One of the more exciting parts of this announcement was the video demo of a Cruise AV operating a fully autonomous, electric, and a driverless vehicle in San Francisco, CA. In the video, Rene Haas, Arm CEO, and Kyle Vogt, Cruise CEO, take a ride in a Cruise robotaxi named "Lindyhop" as it operates driverless through the streets of San Francisco. You can check out the full video here. Over the last few years, I have ridden in some driverless vehicles myself, and I have to say, it is a nerve-racking experience at first. To watch a car with no driver drive you from place to place makes you appreciate the undertaking it is to develop and validate a self-driving car.
It's promising to watch demos and to see auto manufacturers and chip makers working together on hardware and software to produce a functioning driverless vehicle. Monetizing Cruise's effort so far is another hurdle as creating new technology like AVs is a capital-intensive task. Cruise is still confident in its long-term revenue potential and is targeting $50 billion a year in revenue from automated vehicle services and technology by 2030. I believe in the concept and technology; it is still to be determined if the company can execute its long-term strategy.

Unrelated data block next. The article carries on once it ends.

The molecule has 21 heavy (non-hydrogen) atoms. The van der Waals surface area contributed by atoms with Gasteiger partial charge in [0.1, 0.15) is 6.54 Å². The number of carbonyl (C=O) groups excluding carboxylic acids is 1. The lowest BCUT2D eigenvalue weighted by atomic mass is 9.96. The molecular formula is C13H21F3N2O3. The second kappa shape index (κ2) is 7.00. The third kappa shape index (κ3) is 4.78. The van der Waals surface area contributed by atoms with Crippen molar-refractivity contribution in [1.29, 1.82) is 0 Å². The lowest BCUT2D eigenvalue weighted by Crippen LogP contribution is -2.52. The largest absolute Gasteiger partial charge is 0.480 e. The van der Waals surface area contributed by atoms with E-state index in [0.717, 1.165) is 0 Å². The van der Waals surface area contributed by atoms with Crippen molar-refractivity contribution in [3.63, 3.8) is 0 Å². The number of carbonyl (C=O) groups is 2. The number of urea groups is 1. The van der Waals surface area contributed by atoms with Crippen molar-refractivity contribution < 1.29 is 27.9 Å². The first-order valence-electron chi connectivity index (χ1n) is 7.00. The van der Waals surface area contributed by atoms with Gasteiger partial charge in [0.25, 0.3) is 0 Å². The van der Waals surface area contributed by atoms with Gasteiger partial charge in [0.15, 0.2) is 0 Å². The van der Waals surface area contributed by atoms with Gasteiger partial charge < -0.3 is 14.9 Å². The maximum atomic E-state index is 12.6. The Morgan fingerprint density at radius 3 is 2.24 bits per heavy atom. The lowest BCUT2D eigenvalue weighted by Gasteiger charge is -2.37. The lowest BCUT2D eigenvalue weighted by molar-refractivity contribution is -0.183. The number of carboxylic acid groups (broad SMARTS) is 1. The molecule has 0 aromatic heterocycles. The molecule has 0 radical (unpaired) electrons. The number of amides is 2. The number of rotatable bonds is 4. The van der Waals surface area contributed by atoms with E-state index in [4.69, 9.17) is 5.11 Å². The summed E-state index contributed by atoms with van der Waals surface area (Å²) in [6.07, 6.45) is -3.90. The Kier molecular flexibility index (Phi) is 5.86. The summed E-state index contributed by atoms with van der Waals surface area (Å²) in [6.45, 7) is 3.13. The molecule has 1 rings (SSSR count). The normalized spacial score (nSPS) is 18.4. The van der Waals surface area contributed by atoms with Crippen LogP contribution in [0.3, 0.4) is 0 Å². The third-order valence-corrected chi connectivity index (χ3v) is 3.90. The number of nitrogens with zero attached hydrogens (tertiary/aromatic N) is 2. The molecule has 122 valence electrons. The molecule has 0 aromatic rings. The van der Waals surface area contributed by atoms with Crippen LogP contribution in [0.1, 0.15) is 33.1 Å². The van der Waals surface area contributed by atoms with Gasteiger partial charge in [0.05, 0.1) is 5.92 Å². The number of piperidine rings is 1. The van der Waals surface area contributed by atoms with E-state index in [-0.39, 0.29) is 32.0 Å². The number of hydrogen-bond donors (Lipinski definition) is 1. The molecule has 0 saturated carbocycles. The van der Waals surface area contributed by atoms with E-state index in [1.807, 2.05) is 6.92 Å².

From a technology perspective, Cruise is making the right bet by working with an experienced SoC partner like Arm. Partnerships like this give me confidence that fully autonomous vehicles in mass deployment are closer than we think. Deep collaboration between chip and auto vehicle manufacturers will be the driving factor in getting driverless vehicles to mass production and adoption. I think we will see more of these partnerships between Arm and AV manufacturers materialize soon because of Arm’s proven track record of outstanding performance per watt. It's good to see Arm, Qualcomm, and Intel in competition in the AV space as well because it will fuel the innovation needed to get to critical mass.
There is an undeniable need for safe, driverless AVs. What’s really interesting is that Arm doesn’t actually design or manufacture end parts, but IP. Cruise is working at the very top of the value chain with Arm. Continued execution seems to be the most important in the coming months as the companies continue to develop hardware and software to create the next generation of Cruise robotaxis. There is plenty of more work to be done, but for Cruise and Arm, I think both companies will benefit from this partnership as we usher into a new era of autonomous vehicles.